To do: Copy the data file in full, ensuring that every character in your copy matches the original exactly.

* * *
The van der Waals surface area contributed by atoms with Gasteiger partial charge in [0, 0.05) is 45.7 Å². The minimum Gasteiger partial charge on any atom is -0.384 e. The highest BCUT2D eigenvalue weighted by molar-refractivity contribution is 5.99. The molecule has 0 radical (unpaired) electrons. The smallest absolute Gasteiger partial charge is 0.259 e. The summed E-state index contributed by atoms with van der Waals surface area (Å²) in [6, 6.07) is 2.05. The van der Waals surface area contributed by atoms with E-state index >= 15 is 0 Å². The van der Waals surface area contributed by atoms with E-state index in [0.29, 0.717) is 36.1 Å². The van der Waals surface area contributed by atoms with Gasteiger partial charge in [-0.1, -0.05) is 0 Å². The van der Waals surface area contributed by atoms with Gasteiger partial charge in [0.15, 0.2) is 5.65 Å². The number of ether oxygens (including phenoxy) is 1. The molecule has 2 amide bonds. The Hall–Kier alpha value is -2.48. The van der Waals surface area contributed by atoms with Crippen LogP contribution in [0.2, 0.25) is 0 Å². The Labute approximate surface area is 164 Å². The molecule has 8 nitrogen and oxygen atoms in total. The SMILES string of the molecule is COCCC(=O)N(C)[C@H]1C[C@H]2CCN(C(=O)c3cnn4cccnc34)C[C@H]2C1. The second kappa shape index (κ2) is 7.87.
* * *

The van der Waals surface area contributed by atoms with Gasteiger partial charge in [0, 0.05) is 45.7 Å². The minimum Gasteiger partial charge on any atom is -0.384 e. The highest BCUT2D eigenvalue weighted by molar-refractivity contribution is 5.99. The molecule has 0 radical (unpaired) electrons. The smallest absolute Gasteiger partial charge is 0.259 e. The summed E-state index contributed by atoms with van der Waals surface area (Å²) in [6, 6.07) is 2.05. The van der Waals surface area contributed by atoms with E-state index >= 15 is 0 Å². The van der Waals surface area contributed by atoms with E-state index in [0.29, 0.717) is 36.1 Å². The van der Waals surface area contributed by atoms with Gasteiger partial charge in [-0.1, -0.05) is 0 Å². The van der Waals surface area contributed by atoms with Gasteiger partial charge in [0.15, 0.2) is 5.65 Å². The number of ether oxygens (including phenoxy) is 1. The molecule has 2 amide bonds. The Hall–Kier alpha value is -2.48. The van der Waals surface area contributed by atoms with Crippen LogP contribution in [0.2, 0.25) is 0 Å². The Labute approximate surface area is 164 Å². The molecule has 8 nitrogen and oxygen atoms in total. The SMILES string of the molecule is COCCC(=O)N(C)[C@H]1C[C@H]2CCN(C(=O)c3cnn4cccnc34)C[C@H]2C1. The second kappa shape index (κ2) is 7.87.